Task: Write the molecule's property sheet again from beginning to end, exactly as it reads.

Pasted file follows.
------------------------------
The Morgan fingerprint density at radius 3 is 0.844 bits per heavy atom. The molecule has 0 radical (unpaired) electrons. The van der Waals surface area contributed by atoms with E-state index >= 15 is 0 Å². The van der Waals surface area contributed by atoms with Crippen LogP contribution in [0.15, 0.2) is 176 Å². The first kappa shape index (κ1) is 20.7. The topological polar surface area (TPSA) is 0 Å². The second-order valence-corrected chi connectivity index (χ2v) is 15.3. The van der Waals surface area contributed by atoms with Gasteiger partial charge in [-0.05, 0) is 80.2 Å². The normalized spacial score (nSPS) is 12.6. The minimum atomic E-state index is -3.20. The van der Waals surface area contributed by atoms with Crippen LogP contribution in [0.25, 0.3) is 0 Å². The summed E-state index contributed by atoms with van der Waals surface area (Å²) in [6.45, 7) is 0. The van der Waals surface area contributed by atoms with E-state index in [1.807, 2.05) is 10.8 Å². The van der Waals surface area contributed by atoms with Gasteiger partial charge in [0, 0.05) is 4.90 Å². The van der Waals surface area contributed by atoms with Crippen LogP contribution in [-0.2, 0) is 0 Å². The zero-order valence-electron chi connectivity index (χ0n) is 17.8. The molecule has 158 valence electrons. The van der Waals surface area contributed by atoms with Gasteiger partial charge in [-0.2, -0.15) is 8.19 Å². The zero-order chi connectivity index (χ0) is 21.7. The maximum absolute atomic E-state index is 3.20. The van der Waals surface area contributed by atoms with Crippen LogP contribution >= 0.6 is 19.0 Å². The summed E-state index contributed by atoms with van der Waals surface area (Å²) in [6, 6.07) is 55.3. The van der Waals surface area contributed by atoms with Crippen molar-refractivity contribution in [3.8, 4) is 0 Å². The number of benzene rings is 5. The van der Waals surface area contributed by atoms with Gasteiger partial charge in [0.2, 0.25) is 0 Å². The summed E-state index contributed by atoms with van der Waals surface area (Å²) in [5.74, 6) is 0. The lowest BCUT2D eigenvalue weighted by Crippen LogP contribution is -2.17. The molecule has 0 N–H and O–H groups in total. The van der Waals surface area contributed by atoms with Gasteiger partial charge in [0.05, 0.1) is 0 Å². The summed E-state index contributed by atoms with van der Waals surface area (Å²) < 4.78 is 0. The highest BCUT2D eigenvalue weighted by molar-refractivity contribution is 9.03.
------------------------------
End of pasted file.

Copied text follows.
The Morgan fingerprint density at radius 3 is 0.844 bits per heavy atom. The molecule has 0 radical (unpaired) electrons. The van der Waals surface area contributed by atoms with E-state index >= 15 is 0 Å². The van der Waals surface area contributed by atoms with Crippen LogP contribution in [0.15, 0.2) is 176 Å². The first kappa shape index (κ1) is 20.7. The topological polar surface area (TPSA) is 0 Å². The second-order valence-corrected chi connectivity index (χ2v) is 15.3. The van der Waals surface area contributed by atoms with Gasteiger partial charge in [-0.05, 0) is 80.2 Å². The normalized spacial score (nSPS) is 12.6. The minimum atomic E-state index is -3.20. The van der Waals surface area contributed by atoms with Crippen LogP contribution in [0.25, 0.3) is 0 Å². The summed E-state index contributed by atoms with van der Waals surface area (Å²) in [6.45, 7) is 0. The van der Waals surface area contributed by atoms with E-state index in [1.807, 2.05) is 10.8 Å². The van der Waals surface area contributed by atoms with Gasteiger partial charge in [0, 0.05) is 4.90 Å². The van der Waals surface area contributed by atoms with Crippen LogP contribution in [-0.2, 0) is 0 Å². The zero-order valence-electron chi connectivity index (χ0n) is 17.8. The molecule has 158 valence electrons. The van der Waals surface area contributed by atoms with Gasteiger partial charge in [-0.2, -0.15) is 8.19 Å². The zero-order chi connectivity index (χ0) is 21.7. The maximum absolute atomic E-state index is 3.20. The van der Waals surface area contributed by atoms with Crippen LogP contribution >= 0.6 is 19.0 Å². The summed E-state index contributed by atoms with van der Waals surface area (Å²) in [6, 6.07) is 55.3. The van der Waals surface area contributed by atoms with Crippen molar-refractivity contribution in [3.8, 4) is 0 Å². The number of benzene rings is 5. The van der Waals surface area contributed by atoms with Gasteiger partial charge in [0.2, 0.25) is 0 Å². The summed E-state index contributed by atoms with van der Waals surface area (Å²) in [5.74, 6) is 0. The lowest BCUT2D eigenvalue weighted by Crippen LogP contribution is -2.17. The molecule has 0 N–H and O–H groups in total. The van der Waals surface area contributed by atoms with Gasteiger partial charge in [0.05, 0.1) is 0 Å². The summed E-state index contributed by atoms with van der Waals surface area (Å²) < 4.78 is 0. The highest BCUT2D eigenvalue weighted by molar-refractivity contribution is 9.03.